The beats are hard on the ear, yet the vocals give it certain sweetness, an intriguing dissonance. How do you manage to balance between these two opposites? Ragnhild jokes, that she ‘only knows how to make sweet melodies’, and the rest of the band says they ‘only know how to make harsh music. We manage to balance the two because we make all of the tunes together. Everyone is responsible for their own instrument and part, and play whatever they want.’

Why so serious?

The wide range of styles and influences represented on Birthday provokes many different emotions. From rage to melancholia and a whole lot of ecstatic joy, everything can be found. ‘Joy is the most important emotion for us when we play. Usually, when we scrap an idea for a tune, it is because it feels too serious, and is not fun to play.’ Pom Poko passes on their happiness on the record and especially at their high-energy live shows.

With their unique and abstract sound, the outfit appears to be quite avant-garde. Yet, the band shares a love for music from the last century. The Beatles‘ classic Day Tripper from 1965 somehow made it onto the album of the Nordic musicians, of course not without a styling in the Pom Poko kind of way. The groovy single got an infusion of heavy electric guitar noise, squeaky vocals and an updated version of the lyrics from Ragnhild and a good load of ecstasy before it found a place on Birthday. ‘The main-riff is loosely inspired by the original Beatles riff. Nothing else is really similar at all. Despite ‘Day Tripper’ not being a cover, it just felt natural to name it after the Beatles tune.’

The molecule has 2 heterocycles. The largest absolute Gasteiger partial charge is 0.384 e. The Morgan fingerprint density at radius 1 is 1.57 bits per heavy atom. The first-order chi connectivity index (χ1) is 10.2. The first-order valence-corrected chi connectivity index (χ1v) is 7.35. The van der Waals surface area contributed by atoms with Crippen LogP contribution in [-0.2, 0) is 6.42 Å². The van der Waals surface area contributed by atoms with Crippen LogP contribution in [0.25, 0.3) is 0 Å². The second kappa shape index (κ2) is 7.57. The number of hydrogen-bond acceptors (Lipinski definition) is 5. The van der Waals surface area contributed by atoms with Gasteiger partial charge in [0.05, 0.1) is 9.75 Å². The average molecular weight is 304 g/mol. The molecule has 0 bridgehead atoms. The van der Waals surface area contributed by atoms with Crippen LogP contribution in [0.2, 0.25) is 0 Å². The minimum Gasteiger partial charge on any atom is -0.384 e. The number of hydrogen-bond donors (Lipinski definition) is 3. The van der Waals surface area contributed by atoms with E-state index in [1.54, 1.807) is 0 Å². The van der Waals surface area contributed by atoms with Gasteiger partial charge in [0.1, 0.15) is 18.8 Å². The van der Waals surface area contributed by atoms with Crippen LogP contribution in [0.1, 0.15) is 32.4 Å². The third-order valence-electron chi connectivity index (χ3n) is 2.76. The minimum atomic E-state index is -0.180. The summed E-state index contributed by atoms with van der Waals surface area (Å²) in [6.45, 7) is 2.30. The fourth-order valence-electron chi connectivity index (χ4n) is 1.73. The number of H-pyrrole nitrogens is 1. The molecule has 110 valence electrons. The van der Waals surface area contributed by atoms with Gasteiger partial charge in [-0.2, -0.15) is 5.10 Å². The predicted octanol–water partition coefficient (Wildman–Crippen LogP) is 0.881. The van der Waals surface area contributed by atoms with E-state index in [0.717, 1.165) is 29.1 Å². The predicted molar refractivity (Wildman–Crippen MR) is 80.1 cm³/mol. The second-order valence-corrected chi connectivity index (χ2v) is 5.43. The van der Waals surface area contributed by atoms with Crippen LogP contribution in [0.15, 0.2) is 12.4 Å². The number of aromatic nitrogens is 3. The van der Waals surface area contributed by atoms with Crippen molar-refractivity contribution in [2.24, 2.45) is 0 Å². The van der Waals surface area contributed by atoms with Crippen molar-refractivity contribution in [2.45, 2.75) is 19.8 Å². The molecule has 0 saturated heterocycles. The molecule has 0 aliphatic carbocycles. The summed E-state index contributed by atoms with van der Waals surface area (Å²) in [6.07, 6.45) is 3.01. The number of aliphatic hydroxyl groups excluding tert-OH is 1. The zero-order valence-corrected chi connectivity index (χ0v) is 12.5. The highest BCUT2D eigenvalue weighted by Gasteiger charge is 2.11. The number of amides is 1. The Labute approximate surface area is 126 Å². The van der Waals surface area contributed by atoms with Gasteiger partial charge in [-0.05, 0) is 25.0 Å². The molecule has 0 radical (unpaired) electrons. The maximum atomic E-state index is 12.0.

Day Tripper was one of the first songs the four members of Pom Poko played together. Today with their debut album under the belt and a European tour coming up the band is more than busy. Make sure to catch the four crazy musicians while they are in town. Bring good energy, friends and danceable shoes, because they will party like it’s their birthday.

Birthday is out now via Bella Union.


This article was made possible via the concept of ‘Smart Compensation‘ which allows to invest more time on specific editorial topics. Find out more about it in NBHAP’s Mediakit.